Genomic variation in myeloma: design, content, and initial application of the Bank On A Cure SNP Panel to detect associations with progression-free survival
1 Cancer Center, University of Minnesota, Minneapolis, MN, USA
2 Cancer Research and Biostatistics, Seattle, WA, USA
3 Dana Farber Cancer Institute, Boston, MA, USA
4 North Memorial Hospital, Minneapolis, MN, USA
5 Hematology, Mayo Clinic, Rochester, MN, USA
6 University of Arkansas Medical Sciences Center, Little Rock, AK, USA
7 Cedar Sinai Medical Center, Los Angeles, CA, USA
8 International Myeloma Foundation, Hollywood, CA, USA
9 Electrical Engineering & Computer Science, University of Minnesota, Minneapolis, MN, USA
10 IBM Research, TJ Watson Research Center, Yorktown Heights, NY, USA
11 Royal Marsden Hospital, London, UK
BMC Medicine 2008, 6:26 doi:10.1186/1741-7015-6-26Published: 8 September 2008
We have engaged in an international program designated the Bank On A Cure, which has established DNA banks from multiple cooperative and institutional clinical trials, and a platform for examining the association of genetic variations with disease risk and outcomes in multiple myeloma.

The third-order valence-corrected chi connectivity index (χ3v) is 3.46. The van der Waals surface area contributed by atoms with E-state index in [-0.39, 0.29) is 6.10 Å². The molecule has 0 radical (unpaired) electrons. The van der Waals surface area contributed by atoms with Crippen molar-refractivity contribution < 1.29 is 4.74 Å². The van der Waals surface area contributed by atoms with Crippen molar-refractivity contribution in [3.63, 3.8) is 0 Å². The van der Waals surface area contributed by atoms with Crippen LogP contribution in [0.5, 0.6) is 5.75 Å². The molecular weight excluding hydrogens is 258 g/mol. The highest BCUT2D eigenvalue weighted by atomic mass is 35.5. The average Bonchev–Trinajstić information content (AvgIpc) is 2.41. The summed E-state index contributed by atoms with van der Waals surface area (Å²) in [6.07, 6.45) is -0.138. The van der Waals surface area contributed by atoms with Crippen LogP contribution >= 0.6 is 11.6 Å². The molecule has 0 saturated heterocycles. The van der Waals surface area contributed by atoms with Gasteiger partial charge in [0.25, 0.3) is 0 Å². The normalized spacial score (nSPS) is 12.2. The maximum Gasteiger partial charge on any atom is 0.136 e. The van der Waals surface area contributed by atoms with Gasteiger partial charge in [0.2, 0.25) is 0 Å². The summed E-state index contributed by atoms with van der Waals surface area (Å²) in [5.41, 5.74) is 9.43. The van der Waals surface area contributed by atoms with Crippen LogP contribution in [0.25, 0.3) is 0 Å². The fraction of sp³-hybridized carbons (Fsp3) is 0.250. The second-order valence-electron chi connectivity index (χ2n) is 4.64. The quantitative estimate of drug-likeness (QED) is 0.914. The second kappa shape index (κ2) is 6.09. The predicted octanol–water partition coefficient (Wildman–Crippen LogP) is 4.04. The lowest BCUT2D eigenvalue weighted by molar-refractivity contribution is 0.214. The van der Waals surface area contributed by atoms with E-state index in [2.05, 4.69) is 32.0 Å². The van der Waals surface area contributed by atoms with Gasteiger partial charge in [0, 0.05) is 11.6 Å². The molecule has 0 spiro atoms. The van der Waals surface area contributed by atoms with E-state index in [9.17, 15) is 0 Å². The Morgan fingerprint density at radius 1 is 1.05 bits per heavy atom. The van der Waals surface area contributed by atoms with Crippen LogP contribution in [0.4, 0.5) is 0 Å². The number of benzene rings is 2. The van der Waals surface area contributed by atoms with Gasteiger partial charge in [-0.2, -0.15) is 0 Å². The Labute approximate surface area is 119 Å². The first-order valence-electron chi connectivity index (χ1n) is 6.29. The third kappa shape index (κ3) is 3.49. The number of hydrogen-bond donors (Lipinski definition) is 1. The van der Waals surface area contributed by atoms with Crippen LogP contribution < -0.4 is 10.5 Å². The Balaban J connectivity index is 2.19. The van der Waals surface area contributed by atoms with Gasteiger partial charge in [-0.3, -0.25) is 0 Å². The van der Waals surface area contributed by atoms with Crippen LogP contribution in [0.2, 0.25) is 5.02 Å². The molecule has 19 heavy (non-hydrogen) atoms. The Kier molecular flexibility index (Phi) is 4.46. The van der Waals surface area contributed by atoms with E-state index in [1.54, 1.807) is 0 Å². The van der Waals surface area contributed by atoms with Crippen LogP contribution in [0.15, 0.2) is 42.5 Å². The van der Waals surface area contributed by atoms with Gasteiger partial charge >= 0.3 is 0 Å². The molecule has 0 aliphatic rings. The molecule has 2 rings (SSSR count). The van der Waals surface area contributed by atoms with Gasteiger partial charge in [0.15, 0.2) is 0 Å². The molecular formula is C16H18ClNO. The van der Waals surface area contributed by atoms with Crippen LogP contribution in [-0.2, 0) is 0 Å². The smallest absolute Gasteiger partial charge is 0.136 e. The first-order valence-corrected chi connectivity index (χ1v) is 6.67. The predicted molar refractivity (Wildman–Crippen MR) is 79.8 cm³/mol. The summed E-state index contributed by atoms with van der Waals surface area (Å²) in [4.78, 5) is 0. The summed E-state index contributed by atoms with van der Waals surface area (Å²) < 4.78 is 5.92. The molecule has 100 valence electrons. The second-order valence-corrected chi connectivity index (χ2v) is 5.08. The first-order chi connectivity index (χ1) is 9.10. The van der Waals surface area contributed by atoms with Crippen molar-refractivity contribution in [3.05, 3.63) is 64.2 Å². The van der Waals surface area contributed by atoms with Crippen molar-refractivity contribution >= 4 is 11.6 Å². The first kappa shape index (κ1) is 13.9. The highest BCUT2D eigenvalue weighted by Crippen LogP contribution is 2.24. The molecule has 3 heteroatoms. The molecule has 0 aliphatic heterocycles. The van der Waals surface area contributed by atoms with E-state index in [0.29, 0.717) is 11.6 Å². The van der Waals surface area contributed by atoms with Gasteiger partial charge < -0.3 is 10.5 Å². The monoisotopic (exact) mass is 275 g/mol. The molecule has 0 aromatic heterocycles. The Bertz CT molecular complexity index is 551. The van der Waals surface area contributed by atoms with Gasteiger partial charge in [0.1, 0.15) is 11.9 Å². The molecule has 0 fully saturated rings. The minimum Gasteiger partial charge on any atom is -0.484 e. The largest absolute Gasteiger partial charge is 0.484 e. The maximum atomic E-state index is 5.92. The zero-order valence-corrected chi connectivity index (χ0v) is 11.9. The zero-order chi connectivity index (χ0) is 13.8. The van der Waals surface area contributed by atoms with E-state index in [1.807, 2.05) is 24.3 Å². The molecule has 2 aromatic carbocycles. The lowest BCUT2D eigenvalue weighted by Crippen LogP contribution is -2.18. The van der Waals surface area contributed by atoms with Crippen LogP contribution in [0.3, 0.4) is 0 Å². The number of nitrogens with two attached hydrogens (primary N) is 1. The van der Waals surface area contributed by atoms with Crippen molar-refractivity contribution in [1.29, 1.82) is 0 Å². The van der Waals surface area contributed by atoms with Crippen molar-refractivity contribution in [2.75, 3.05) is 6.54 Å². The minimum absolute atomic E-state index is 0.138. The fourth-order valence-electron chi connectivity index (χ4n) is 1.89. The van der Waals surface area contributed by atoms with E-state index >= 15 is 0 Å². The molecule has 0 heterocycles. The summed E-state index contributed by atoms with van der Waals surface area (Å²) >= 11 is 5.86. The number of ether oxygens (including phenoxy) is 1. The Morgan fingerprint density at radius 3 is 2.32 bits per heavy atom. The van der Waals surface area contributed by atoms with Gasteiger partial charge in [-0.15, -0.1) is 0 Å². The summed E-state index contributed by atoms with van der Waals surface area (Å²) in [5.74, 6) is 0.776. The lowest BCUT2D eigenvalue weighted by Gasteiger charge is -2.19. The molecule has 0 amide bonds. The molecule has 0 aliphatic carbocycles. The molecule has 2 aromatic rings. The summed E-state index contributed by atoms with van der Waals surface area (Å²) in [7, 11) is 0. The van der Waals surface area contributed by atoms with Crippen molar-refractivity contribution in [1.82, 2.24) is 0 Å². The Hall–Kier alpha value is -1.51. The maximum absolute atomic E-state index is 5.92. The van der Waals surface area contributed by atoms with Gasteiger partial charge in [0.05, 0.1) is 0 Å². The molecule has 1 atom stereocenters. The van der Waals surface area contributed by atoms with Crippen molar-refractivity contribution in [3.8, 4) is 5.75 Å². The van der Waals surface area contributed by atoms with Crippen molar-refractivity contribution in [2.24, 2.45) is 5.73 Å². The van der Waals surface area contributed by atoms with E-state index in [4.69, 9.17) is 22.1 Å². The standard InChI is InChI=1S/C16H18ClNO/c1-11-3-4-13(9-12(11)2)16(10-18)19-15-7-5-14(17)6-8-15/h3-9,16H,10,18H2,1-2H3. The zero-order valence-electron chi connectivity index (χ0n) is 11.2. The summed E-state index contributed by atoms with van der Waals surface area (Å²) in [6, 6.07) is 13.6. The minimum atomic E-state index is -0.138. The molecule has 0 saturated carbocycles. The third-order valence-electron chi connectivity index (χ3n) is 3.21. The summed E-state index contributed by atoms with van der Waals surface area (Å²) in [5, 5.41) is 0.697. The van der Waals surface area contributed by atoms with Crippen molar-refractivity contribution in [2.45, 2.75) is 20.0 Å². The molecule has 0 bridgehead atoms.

We describe the development and content of a novel custom SNP panel that contains 3404 SNPs in 983 genes, representing cellular functions and pathways that may influence disease severity at diagnosis, toxicity, progression or other treatment outcomes. A systematic search of national databases was used to identify non-synonymous coding SNPs and SNPs within transcriptional regulatory regions. To explore SNP associations with PFS we compared SNP profiles of short term (less than 1 year, n = 70) versus long term progression-free survivors (greater than 3 years, n = 73) in two phase III clinical trials.
Quality controls were established, demonstrating an accurate and robust screening panel for genetic variations, and some initial racial comparisons of allelic variation were done. A variety of analytical approaches, including machine learning tools for data mining and recursive partitioning analyses, demonstrated predictive value of the SNP panel in survival. While the entire SNP panel showed genotype predictive association with PFS, some SNP subsets were identified within drug response, cellular signaling and cell cycle genes.
A targeted gene approach was undertaken to develop an SNP panel that can test for associations with clinical outcomes in myeloma. The initial analysis provided some predictive power, demonstrating that genetic variations in the myeloma patient population may influence PFS.